Roland recommends the book Adventures in Wood Finishing by George Frank if you can find it.

He uses shellac to pretreat woods like curly maple and carved pieces where end grain will show. Use an electronic scale (available at to weigh out the shellac when you mix it.

Take notes when creating finishes so you can duplicate the finish later on.


Virtual Shop Tour

Jon Kaplan showed photos of member's work holding devices.

Llyod Worthington-levy

Hovarter vise

This particular vise is unusual in that it uses cam action instead of screws,
allowing both a quick release to adjust the jaws and the ability to
accommodate work that is not perfectly parallel.

New member Jeffrey Fiore

Jeffrey showed off his Moxon vise

The top is just two pieces of plywood glued together and fastened to the frame with pocket screws. The frame used simple lap joints to connect the sides with two stretchers that keep it square, support the top, and enable it to be attached to the fixed jaw. I chose to hand-chop nearly 1″ deep hexagonal mortises into the fixed (inner) jaw for the 3/4″ nuts that secure the precision rolled carbon steel screws. That took the bulk of the time and included a sharpening session. This was a fairly quick and dirty build, my goal here was clamping power, not perfect fit & finish. It is square, sturdy, and strong – all I need for now. Someday I may re-build with different dimensions, all solid hardwood and more elaborate joinery.

The hardware from Benchcrafted was flawless. My one complaint is that they did not include enough of the Crubber material to completely cover the jaws as they were specified in the plans on their website. You can see I opted to cover the full clamping surface of the movable jaw, but only the center of the fixed.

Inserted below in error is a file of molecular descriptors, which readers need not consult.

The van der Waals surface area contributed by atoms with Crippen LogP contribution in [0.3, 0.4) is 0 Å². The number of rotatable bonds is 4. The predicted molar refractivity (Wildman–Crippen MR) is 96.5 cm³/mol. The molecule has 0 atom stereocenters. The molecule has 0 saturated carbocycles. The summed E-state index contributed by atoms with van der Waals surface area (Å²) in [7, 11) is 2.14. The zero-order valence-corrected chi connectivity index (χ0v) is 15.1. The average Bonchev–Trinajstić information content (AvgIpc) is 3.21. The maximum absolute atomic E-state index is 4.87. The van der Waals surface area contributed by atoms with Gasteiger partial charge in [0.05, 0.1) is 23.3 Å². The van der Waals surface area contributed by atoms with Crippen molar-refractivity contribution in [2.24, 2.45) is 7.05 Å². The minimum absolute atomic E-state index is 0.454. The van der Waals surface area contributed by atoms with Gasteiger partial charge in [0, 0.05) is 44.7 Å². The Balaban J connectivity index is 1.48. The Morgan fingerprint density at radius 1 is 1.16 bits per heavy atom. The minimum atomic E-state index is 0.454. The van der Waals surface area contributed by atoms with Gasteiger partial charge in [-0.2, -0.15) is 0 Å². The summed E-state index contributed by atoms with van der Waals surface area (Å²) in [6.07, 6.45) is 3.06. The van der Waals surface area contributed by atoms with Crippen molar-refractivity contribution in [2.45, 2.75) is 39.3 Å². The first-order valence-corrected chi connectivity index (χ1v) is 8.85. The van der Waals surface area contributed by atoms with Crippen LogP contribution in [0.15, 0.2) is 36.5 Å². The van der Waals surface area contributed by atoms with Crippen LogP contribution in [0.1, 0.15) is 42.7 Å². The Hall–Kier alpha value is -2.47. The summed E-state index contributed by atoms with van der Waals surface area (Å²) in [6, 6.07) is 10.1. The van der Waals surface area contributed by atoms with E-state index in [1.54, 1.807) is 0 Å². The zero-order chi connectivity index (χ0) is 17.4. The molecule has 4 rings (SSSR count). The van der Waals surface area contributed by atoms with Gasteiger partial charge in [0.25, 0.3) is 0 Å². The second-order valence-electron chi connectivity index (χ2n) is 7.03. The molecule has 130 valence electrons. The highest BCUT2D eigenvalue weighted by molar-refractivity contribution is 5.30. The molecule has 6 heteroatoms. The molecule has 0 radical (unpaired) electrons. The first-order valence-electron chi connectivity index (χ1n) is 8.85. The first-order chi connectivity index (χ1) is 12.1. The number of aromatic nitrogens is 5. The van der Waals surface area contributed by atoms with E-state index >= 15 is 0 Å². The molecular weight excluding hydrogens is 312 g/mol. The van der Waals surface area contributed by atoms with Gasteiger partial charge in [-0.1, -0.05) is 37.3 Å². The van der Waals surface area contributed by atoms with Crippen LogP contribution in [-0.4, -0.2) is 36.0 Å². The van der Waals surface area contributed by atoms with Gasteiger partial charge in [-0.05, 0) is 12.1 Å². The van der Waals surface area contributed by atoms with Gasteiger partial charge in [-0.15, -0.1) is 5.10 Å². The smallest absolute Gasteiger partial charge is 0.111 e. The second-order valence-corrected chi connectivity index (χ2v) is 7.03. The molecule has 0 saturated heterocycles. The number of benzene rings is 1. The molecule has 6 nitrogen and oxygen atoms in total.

Build Detail:

Benchcrafted hardware ($160 as x-mas gift)
$32 worth of 8-quarter maple
$5 8' 2×4 from Ace (milled to square with dust cuts on the table saw, glued up to be double wide)
Some left over Baltic birch
About 6 hours, a handful of screws, yielded clamping nirvana

Yeung Chan

Lamp Holder
Yeung showed a bench dog with a hole in it so that he could put his swivel lamp into the hole and position anywhere on the bench.
He also showed a modified bench dog that works with a standard F-style clamp to secure work.

Bill Henzel

Bench hook

Bench puppies

Multi router clamps

Bill showed his Multi-Router clamps from Woodpeckers
Bench puppies and a bench hook from a Fine Woodworking article.

Ken Napior

Peg for supporting the end of a board

I tend to use a drawer for support instead. Drawers are spaced at various heights and distances from the vice, making planing different size boards very easy.

Ken showed his bench puppies and a vise consisting of three pieces
that form a wedge to hold strips of inlay as small as 1/8".


Two sections of the jig

Two sections with dogs inserted into bench

Third piece added to accommodate

Walnut workpiece added, which I can plane to 3/32"x1/8" or any width I need

Planing very thin wood strips for inlay or other small pieces of wood

The real bench dog

Show and Tell

Bill Henzel

Dowel storge

Dowel storage

Bill showing off his PVC and ABS pipe holders for his dowels.

Harry Filer

"I milled this box out of a branch from a Japanese maple tree in my front yard."


This is a decorative wooden rooster that I made by gluing some cutoff pieces of oak together and then sculpting it into the shape of a rooster.
I am especially proud of my paint job.

John Blackmore


(Most pictures not yet available)

John is working on a dining table.
He got a walnut slab and has been smoothing it with a Woodpeckers slab surfacing router mill.

Lloyd Worthington-Levy

Lloyd made a Jefferson Writing Desk which he finds useful as a stand for his tablet computer. He used a vacuum press and made his own plywood for the project. Joinery was particularly challenging due to the very thin drawer side walls.

Minutes by Burt Rosensweig, Secretary